Example methods for estimating soot load in a filter of an after-treatment system in accordance with aspects of the present invention will now be described.

In example embodiments, methods can comprise the step of providing a mass based multi-layer model in the regeneration rate estimator **50**. The multi-layer model may comprise the soot layer **40**, the ash layer **42**, and the wall layer **30** with or without the catalyst coating **44**. The multi-layer model can capture most of the fundamental processes in the regeneration, including advection/diffusion, passive and active reaction, thermodynamics, soot/ash/wall parameters, and catalyst PGM loading. The method employing the multi-layer model is different from the conventional lookup table or statistical method, which requires cumbersome calibration procedures and is very case specific and limited in accuracy. Furthermore, the multi-layer model can be solved analytically so that no time-consuming numerical techniques such as iterations are required for estimating the regeneration rate.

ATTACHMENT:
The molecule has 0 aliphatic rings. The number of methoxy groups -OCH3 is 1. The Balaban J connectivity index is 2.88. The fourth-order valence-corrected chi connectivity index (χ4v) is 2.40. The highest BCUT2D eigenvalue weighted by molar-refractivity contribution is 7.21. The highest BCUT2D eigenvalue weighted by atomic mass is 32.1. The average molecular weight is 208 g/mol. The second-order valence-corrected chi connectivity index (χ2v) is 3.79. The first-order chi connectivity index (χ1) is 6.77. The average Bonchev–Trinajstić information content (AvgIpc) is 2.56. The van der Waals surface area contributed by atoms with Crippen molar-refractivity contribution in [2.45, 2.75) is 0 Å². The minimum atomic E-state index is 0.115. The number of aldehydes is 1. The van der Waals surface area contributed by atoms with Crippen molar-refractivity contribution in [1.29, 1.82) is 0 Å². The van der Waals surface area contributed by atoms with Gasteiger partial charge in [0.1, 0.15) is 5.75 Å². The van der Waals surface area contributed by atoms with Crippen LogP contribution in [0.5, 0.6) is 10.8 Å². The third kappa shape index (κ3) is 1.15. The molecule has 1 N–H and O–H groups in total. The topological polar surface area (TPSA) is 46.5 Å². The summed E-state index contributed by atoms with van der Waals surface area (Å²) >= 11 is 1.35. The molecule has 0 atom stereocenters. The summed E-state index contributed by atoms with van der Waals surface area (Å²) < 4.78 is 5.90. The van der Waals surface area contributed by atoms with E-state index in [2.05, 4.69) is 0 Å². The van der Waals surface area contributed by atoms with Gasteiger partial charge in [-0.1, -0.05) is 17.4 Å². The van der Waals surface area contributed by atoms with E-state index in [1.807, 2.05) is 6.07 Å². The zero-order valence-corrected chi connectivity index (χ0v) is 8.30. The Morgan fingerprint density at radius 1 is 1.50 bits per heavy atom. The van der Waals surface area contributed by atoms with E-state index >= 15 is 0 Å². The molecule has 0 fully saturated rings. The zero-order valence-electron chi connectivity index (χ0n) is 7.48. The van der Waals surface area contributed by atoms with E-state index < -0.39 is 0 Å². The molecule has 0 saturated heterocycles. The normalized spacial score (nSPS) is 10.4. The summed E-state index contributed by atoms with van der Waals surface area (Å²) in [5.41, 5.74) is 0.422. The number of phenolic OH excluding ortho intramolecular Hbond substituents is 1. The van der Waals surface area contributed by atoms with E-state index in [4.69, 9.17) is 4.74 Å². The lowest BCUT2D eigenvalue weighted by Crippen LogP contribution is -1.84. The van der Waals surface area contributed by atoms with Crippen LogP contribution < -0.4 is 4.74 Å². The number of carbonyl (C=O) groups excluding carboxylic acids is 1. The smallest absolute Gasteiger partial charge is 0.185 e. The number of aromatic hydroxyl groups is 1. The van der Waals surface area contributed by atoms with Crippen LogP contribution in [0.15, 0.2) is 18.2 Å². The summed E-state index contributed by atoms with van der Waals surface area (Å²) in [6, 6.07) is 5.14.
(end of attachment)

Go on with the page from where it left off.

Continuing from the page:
In the soot layer **40**, soot is regenerated by both oxidation, i.e., active regeneration by oxygen, and NO_{2}-based oxidation, i.e. passive regeneration. Gas components in the exhaust stream **14** are transported by both advection and diffusion. A generic governing second-order ordinary differential equation for mass balance can be set up as

where y is an oxidant mole fraction based on monitored oxidant concentrations (e.g. C_{O2}, C_{NO2}), y_{0 }is a derivation parameter, η is a non-dimensional length, u is a gas velocity across a layer, δ is a layer thickness, D is an oxidant diffusivity in a layer, and R is a reaction term.

In equation (1), the reaction term R can be derived from detailed reaction kinetics. The following Table 1 shows the reaction term R used in each layer of the multi-layer model. It is to be appreciated that R can take different forms if a different set of reaction kinetics are adopted or different reactions are involved.

_{0}

_{2})

_{2})

_{2})

_{2}/NO

_{2})

_{2}/NO

_{2})